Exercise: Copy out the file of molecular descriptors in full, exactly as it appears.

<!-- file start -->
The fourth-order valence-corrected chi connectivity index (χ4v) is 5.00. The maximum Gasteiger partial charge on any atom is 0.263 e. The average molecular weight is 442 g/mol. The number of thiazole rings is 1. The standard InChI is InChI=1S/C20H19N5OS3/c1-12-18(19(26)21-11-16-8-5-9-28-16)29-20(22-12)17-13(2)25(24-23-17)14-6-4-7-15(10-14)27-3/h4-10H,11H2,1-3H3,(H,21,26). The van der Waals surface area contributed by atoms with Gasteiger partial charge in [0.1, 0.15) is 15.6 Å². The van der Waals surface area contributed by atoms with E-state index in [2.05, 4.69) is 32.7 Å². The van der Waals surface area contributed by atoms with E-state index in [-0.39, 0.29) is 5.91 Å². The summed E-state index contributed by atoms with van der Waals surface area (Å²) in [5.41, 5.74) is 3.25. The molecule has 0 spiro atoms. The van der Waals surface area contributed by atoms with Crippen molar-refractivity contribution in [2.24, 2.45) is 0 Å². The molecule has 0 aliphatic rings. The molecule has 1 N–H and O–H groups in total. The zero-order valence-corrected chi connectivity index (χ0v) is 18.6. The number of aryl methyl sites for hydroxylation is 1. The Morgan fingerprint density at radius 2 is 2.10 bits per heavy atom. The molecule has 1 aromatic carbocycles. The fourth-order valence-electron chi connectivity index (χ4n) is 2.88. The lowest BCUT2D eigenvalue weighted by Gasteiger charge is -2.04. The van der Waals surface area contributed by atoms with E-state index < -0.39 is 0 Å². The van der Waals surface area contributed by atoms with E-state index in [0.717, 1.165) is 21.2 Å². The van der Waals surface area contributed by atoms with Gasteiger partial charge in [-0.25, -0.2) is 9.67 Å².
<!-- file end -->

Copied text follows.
The fourth-order valence-corrected chi connectivity index (χ4v) is 5.00. The maximum Gasteiger partial charge on any atom is 0.263 e. The average molecular weight is 442 g/mol. The number of thiazole rings is 1. The standard InChI is InChI=1S/C20H19N5OS3/c1-12-18(19(26)21-11-16-8-5-9-28-16)29-20(22-12)17-13(2)25(24-23-17)14-6-4-7-15(10-14)27-3/h4-10H,11H2,1-3H3,(H,21,26). The van der Waals surface area contributed by atoms with Gasteiger partial charge in [0.1, 0.15) is 15.6 Å². The van der Waals surface area contributed by atoms with E-state index in [2.05, 4.69) is 32.7 Å². The van der Waals surface area contributed by atoms with E-state index in [-0.39, 0.29) is 5.91 Å². The summed E-state index contributed by atoms with van der Waals surface area (Å²) in [5.41, 5.74) is 3.25. The molecule has 0 spiro atoms. The van der Waals surface area contributed by atoms with Crippen molar-refractivity contribution in [2.24, 2.45) is 0 Å². The molecule has 0 aliphatic rings. The molecule has 1 N–H and O–H groups in total. The zero-order valence-corrected chi connectivity index (χ0v) is 18.6. The number of aryl methyl sites for hydroxylation is 1. The Morgan fingerprint density at radius 2 is 2.10 bits per heavy atom. The molecule has 1 aromatic carbocycles. The fourth-order valence-electron chi connectivity index (χ4n) is 2.88. The lowest BCUT2D eigenvalue weighted by Gasteiger charge is -2.04. The van der Waals surface area contributed by atoms with E-state index < -0.39 is 0 Å². The van der Waals surface area contributed by atoms with E-state index in [0.717, 1.165) is 21.2 Å². The van der Waals surface area contributed by atoms with Gasteiger partial charge in [-0.25, -0.2) is 9.67 Å².